All that's meant little time for other projects however. I still have to look at moving my EPIA-M code for LinuxBIOS over to the new SVN repo (my code is currently based off the old Arch stuff). And I haven't written any smartcard code yet. Or done anything with the E3 for months. I did manage to make a shortlist of double glazing people to ring, but I really don't want to actually ring them...
David gave me a broken Cisco ATA-186 (a VOIP SIP adaptor; lets you plug 2 phones into the network). Apparently it wasn't talking to the network and he was going to skip it. So I took it apart, nothing obvious, plugged it in, got a network link light, tcpdumped and discovered it was DHCPing. Er. Ok then. This had been tried multiple times previously by David. Go figure.
Now all I need is for my Philips DECT 511 to finish charging so I can play with it as a VOIP handset. I'm hoping it might be nicer than the Grandstream 101 I have, which Just Works, but cordless would be nice. Also I noticed it has a pad of 9 pins on the base station, and a similar set on the handset on the battery. Wonder if there's anything neat that can be done with that. Google doesn't show anything that looks hopeful unfortunately. Too many things to take apart, not enough hours in the day.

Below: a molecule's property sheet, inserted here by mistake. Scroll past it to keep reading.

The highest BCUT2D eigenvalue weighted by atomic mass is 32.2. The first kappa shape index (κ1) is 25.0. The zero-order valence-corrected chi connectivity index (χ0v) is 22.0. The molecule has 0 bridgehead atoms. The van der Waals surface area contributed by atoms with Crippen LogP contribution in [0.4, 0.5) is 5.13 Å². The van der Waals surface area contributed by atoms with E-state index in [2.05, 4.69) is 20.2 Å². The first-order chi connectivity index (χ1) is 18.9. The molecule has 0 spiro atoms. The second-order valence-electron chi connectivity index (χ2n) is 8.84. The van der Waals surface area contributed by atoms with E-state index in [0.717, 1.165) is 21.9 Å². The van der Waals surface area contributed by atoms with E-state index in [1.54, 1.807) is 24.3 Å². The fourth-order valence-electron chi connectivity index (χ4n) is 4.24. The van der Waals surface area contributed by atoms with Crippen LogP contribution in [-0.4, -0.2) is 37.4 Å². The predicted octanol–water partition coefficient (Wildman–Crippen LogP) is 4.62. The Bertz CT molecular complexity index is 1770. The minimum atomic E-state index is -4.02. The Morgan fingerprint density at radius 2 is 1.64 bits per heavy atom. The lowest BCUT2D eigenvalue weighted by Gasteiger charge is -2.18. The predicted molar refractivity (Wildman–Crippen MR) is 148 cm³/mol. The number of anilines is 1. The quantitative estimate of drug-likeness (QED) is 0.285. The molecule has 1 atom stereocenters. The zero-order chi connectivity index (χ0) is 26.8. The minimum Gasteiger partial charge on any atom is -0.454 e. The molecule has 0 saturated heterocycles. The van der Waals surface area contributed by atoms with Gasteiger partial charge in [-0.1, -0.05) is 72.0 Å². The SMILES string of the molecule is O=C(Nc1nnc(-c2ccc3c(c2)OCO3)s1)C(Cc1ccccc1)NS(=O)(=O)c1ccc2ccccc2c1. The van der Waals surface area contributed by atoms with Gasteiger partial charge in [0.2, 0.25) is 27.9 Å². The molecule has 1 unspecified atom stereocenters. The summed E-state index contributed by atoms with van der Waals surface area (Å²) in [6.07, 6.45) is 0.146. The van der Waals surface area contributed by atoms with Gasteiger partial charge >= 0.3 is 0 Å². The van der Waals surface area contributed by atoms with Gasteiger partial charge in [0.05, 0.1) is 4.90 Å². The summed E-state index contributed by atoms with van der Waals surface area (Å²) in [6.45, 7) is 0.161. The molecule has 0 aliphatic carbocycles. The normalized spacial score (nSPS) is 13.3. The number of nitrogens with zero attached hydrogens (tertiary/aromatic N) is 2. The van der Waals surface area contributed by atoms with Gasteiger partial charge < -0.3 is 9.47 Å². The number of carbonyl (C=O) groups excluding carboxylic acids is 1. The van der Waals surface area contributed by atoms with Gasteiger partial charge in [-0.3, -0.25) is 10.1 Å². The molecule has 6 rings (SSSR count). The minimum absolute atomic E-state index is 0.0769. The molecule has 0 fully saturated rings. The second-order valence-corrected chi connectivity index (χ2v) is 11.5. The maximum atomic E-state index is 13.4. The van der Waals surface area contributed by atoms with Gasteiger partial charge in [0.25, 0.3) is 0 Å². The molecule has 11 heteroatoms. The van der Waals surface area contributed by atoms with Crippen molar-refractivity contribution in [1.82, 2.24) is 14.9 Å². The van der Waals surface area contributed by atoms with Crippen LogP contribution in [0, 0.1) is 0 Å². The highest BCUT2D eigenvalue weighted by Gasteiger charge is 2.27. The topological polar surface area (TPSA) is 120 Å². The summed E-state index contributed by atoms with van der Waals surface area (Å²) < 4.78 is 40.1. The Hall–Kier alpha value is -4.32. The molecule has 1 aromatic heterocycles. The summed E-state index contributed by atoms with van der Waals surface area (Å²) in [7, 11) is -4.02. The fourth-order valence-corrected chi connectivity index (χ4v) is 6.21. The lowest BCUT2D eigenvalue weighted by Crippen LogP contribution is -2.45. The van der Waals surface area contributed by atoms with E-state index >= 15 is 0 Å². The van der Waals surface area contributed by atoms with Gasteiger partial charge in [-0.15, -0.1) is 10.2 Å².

I mentioned to Simon tonight about Hanna saying I was bland and he seemed quite surprised and said there's no way he could understand how anyone's who's met me could think this. I knew there was a reason he was my friend. :) However we got to talking about various bits and he commented on the random comments I'll make on IRC about whatever I'm looking at at present and how he won't fully know what it is that I'm doing and whether my comments mean it's going well or not. And he reckoned that if I blogged about what I was trying to achieve it might be more understandable. Or perhaps just more rambling. :) Anyway. I think sleep beckons. nn.
I bought a Sharp Zaurus (SL-C3000) back in March. It's basically a tiny laptop that runs Linux. The software Sharp supplies it very much geared up toward it being a PDA, and although I want to use the PDA functionality I also want other bits like a decent ssh client and possibly various network diagnose tools or whatever. Oh, and games, though there are some for the Sharp ROM.